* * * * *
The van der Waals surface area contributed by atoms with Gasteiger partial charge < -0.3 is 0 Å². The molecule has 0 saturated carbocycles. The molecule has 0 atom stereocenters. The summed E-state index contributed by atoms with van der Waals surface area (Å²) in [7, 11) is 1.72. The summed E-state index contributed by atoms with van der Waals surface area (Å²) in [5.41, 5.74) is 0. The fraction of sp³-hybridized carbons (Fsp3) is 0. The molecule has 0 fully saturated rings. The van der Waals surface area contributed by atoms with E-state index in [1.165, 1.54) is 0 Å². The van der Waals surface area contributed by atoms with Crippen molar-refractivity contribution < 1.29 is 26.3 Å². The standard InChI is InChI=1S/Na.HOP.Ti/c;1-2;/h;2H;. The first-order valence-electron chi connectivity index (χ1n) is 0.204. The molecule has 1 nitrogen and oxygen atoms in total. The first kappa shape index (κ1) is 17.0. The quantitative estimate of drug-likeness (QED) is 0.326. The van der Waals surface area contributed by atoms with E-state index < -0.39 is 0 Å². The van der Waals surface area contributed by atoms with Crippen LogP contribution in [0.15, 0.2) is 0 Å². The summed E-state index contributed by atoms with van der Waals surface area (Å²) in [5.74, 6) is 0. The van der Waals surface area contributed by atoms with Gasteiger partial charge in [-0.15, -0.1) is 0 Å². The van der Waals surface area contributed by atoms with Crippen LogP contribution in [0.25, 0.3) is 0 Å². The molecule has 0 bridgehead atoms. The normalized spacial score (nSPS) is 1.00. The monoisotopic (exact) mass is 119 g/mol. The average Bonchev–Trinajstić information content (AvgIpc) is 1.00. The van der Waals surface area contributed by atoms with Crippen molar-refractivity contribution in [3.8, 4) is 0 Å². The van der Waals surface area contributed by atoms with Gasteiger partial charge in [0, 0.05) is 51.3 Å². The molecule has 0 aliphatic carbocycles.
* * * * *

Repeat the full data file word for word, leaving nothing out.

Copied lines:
The van der Waals surface area contributed by atoms with Gasteiger partial charge < -0.3 is 0 Å². The molecule has 0 saturated carbocycles. The molecule has 0 atom stereocenters. The summed E-state index contributed by atoms with van der Waals surface area (Å²) in [7, 11) is 1.72. The summed E-state index contributed by atoms with van der Waals surface area (Å²) in [5.41, 5.74) is 0. The fraction of sp³-hybridized carbons (Fsp3) is 0. The molecule has 0 fully saturated rings. The van der Waals surface area contributed by atoms with E-state index in [1.165, 1.54) is 0 Å². The van der Waals surface area contributed by atoms with Crippen molar-refractivity contribution < 1.29 is 26.3 Å². The standard InChI is InChI=1S/Na.HOP.Ti/c;1-2;/h;2H;. The first-order valence-electron chi connectivity index (χ1n) is 0.204. The molecule has 1 nitrogen and oxygen atoms in total. The first kappa shape index (κ1) is 17.0. The quantitative estimate of drug-likeness (QED) is 0.326. The van der Waals surface area contributed by atoms with E-state index < -0.39 is 0 Å². The van der Waals surface area contributed by atoms with Crippen LogP contribution in [0.15, 0.2) is 0 Å². The summed E-state index contributed by atoms with van der Waals surface area (Å²) in [5.74, 6) is 0. The van der Waals surface area contributed by atoms with Gasteiger partial charge in [-0.15, -0.1) is 0 Å². The van der Waals surface area contributed by atoms with Crippen LogP contribution in [0.25, 0.3) is 0 Å². The molecule has 0 bridgehead atoms. The normalized spacial score (nSPS) is 1.00. The monoisotopic (exact) mass is 119 g/mol. The average Bonchev–Trinajstić information content (AvgIpc) is 1.00. The van der Waals surface area contributed by atoms with Crippen molar-refractivity contribution in [3.8, 4) is 0 Å². The van der Waals surface area contributed by atoms with Gasteiger partial charge in [0, 0.05) is 51.3 Å². The molecule has 0 aliphatic carbocycles.